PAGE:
2012 The magazine of Banstead United Reformed Church Tidings, June 2012 Page 1
BANSTEAD UNITED REFORMED CHURCH SERVICES Our Family Worship is held every Sunday at 10.30am a crĂ¨che is provided. Junior Church for children aged 3-14 meets at the same time, and we have a music group which meets at 10.10am. Holy Communion is normally celebrated during our morning service on the first Sunday of each month. An Evening Service, in a variety of styles, is held at 6.00pm on the third Sunday of the month. This service is shared with the Methodists and is held alternately at our church and the Drive Methodist church. Please see the diary sheet for details. The Prayer Circle meets every two weeks. Please note: Monday is the Ministerâ€™s day off. For details of future events and important dates for your diary please see the monthly Diary Sheet or check out our Website:
Tidings is edited by Linda Richards. Address: 3 Breech Lane, Walton on the Hill, Tadworth, Surrey KT20 7SQ Tel 01737 813617, e-mail email@example.com I am happy to receive your contributions, ideas and suggestions for Tidings at any time but copy for the next edition should be with the editor by
Sunday, 24th June 2012
Tidings, June 2012
Dear Friends, By the time this edition of Tidings is published, Christian Aid week will be over for another year, and the results of the house to house collections will be known. But as I write this, the volunteer envelope distributors and collectors are only just starting their work (and no doubt hoping that the sun continues to shine on them as they go back to pick up the envelopes). It seems to me that Christian Aid week is one of those important times when we can show our unity as churches in the things that matter – loving our neighbour as ourselves, and working for justice for all. And doing it because of our shared faith in Jesus Christ. Through Christian Aid Week the profile of Christianity in this country is raised and the message is reinforced by advertisements on billboards and public transport. Living out the Christian faith is seen to be effective in changing people’s lives for the better. However, collecting can be a daunting task and while we are of course aware that whether or not someone gives is their own choice, not all those who refuse do so as politely as we would wish. But now the money is in and counted. And our own curiosity has been further raised by the stories that Christian Aid tells of its work among those people who do not have enough of the basic things of life – food, shelter, sanitation, health care, education, and clean water. Throughout the year we have opportunities to give to Christian Aid, by regular support, coffee mornings and so on. And these are valuable aspects of our giving and the fellowship of the church. During Christian Aid week, we can enable people who are not yet part of church life to meet real Christians who, out of love for Jesus and their fellow human beings, are prepared to make what is at times a difficult effort to do something to change the world. Tidings, June 2012 Page 3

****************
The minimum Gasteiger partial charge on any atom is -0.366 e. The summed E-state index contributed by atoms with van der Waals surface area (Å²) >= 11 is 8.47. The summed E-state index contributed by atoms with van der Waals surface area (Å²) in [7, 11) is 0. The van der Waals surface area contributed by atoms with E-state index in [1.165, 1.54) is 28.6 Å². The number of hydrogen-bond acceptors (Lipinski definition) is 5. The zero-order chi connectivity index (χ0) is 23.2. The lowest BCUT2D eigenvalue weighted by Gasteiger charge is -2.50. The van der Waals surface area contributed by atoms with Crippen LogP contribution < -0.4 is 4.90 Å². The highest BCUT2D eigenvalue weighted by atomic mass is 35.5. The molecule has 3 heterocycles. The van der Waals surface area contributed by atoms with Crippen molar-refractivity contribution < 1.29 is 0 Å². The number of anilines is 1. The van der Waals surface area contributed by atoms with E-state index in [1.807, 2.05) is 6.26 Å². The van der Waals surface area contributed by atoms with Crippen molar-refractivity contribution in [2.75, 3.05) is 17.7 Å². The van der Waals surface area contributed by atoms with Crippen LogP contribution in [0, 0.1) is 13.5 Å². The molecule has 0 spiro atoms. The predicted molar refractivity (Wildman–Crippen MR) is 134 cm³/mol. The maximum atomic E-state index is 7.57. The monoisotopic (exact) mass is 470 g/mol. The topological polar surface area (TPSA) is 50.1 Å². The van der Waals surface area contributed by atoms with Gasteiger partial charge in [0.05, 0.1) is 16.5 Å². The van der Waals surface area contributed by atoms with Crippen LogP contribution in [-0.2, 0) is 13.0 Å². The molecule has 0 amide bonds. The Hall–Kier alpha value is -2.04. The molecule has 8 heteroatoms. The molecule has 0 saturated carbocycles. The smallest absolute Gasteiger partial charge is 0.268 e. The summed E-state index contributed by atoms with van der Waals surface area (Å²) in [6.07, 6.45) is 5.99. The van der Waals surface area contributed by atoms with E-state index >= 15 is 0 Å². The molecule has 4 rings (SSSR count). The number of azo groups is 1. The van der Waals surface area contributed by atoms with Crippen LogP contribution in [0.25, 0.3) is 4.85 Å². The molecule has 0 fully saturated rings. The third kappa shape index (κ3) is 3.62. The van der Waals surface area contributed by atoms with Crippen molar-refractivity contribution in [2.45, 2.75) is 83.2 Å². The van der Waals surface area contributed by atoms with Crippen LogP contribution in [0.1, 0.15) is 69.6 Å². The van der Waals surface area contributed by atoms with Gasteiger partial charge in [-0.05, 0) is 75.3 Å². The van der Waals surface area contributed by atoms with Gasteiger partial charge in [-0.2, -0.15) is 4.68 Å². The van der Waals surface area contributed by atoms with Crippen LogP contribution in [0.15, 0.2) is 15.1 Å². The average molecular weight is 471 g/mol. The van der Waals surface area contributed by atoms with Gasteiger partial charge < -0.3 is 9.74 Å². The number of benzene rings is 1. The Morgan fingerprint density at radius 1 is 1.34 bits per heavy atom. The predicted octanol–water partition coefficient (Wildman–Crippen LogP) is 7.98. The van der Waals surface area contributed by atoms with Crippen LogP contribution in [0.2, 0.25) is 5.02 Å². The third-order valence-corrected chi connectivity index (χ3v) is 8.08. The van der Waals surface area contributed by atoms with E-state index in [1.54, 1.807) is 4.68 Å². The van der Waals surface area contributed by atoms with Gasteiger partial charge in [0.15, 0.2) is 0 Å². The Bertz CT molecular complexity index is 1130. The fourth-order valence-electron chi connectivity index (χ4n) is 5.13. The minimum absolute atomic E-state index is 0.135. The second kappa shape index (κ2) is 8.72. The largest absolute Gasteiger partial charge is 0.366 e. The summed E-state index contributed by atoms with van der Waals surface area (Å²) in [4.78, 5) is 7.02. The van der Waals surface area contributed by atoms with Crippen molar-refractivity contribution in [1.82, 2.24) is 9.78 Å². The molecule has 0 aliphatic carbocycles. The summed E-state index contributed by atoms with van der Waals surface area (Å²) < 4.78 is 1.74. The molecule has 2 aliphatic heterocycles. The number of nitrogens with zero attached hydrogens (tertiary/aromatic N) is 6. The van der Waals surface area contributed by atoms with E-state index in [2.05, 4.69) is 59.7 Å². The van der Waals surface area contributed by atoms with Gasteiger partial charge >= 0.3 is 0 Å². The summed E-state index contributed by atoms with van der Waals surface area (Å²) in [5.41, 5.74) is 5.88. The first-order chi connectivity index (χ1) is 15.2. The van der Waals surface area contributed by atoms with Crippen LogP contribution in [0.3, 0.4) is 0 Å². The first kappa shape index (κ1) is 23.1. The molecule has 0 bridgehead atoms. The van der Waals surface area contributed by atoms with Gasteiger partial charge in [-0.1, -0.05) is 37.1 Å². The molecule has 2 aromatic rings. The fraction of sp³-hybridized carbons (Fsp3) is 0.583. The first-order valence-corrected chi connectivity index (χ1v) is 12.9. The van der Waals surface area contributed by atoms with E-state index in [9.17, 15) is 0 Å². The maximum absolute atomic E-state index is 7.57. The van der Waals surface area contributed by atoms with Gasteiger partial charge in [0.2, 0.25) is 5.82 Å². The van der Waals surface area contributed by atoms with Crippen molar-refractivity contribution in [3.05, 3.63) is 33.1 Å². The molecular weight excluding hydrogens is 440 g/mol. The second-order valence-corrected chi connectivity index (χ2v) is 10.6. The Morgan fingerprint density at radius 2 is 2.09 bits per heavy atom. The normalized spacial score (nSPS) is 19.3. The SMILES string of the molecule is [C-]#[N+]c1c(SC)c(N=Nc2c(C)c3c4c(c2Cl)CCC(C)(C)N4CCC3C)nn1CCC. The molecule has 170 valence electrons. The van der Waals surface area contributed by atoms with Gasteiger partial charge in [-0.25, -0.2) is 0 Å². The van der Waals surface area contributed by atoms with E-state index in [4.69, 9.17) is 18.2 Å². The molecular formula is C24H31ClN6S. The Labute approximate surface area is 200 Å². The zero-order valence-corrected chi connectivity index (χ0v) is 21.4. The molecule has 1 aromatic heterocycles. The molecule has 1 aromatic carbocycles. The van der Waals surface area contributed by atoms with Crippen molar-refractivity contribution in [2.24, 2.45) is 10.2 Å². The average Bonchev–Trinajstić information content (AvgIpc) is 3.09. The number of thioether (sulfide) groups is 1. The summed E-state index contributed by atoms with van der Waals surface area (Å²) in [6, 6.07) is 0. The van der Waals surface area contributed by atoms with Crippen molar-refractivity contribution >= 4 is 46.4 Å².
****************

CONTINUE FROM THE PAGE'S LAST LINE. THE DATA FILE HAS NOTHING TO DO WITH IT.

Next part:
So to all who organised, distributed, collected, counted and banked â€“ congratulations, and well done for your part in this demonstration of a faith that is alive and active in the world. Yours in Christ Jenny
Date for your diaries! Junior Church BBQ Sunday 1st July Tickets on sale from 10th June